Many people involved in crypto may not be familiar with Moshe Hogeg, a disgraced Israeli entrepreneur who, as well as founding and investing in numerous apps, businesses, and social media platforms, has been sued, arrested, and forced to sell his interest in Beitar Jerusalem FC (a top-tier Israeli football team).
But Hogeg’s most glorious failure was his attempt to launch a cryptocurrency phone called the Finney (named for possible-Satoshi Nakamoto Hal Finney).
The Finney unfortunately — or fortunately, depending on whose side you’re on — never really made a splash, instead sinking like a stone in the sea of horrendous ideas spawned during the 2018 crypto winter.
Well now the Finney is back, but this time it’s brought to you by Solana and has been rebadged as a DeFi device. Meet the Saga.
Rave reviews (from Solana Enjoyooorrrss)
Of course, the former lead investor for FTX Ventures has already given it her seal of approval, so maybe Protos is being too quick to judge. But the entire experience sounds genuinely clunky.
In a demo by Danny Nelson of CoinDesk, he minted an NFT. Thing is, he had to approve permissions twice and provide a fingerprint login six times. This begs the question, was it worth it for a Solana NFT?
But perhaps that’s not really doing the phone justice. After all, the Saga is also a hardware wallet. Is this a good thing? Again, that’s still unclear.
Recently, people have been piling on Ledger for releasing a necklace hardware wallet. They’ve rightly pointed out that an easily-identifiable crypto wallet that could be yanked off your neck, never to be seen again, might not be the best idea. Is a phone with a Solana engraving, fingerprint ID, and all your NFTs and crypto stored on it a much better idea?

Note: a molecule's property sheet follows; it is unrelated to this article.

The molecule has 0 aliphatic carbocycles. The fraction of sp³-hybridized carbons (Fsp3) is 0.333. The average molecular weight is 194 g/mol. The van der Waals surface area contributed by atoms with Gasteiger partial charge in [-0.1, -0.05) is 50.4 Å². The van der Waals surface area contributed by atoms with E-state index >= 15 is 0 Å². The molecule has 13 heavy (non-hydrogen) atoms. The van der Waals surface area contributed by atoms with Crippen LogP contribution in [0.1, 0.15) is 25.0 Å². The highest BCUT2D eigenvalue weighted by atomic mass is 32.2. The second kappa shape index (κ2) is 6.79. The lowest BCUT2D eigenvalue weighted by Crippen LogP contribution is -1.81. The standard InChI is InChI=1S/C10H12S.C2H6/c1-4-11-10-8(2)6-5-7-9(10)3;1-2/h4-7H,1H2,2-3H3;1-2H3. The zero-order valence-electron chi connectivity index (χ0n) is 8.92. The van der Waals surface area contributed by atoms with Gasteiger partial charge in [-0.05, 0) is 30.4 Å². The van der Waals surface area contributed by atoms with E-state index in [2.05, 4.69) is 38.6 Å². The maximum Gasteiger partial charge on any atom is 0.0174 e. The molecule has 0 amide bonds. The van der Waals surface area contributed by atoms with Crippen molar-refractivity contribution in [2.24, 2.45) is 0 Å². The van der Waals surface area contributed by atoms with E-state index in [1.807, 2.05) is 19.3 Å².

Growth is a must for Solana
Solana founder Anatoly Yakovenko imagines cryptocurrency users cracking a billion and utilizing self-custody — but only if cell phones are used as hardware wallets. “The Saga is the first device where crypto is treated as a first-class citizen in mobile,” he says.
It isn’t obvious why Solana’s dev teams felt as though building an Android phone was necessary for the future as opposed to software wallets combined with hardware or paper wallets you keep safely stored away in a safety deposit box or at home.
Perhaps the best comparison would be the difference between a bank account and the cash in your wallet: the majority of your money will remain in the bank, where even if a robber comes and steals it, you’re protected through insurance and other mechanisms. You’re not going to keep thousands or millions of dollars in a wallet because you could lose it, have it stolen, or accidentally destroy it.
Why anyone would want to keep their NFT collections or all of their cryptocurrency on their person at all times seems incredibly silly and unnecessary.
Read more: Can Solana stay afloat without SBF and FTX?
Needless to say, Flipside Crypto has been monitoring USDC sales of the Solana Saga, and while the company may have sold more through credit card transactions, the numbers aren’t exactly thrilling: 560+ orders, $560,000 in sales.
Will the second $1,000 cryptocurrency phone in the past five years do better than its predecessor, the Finney? That remains to be seen.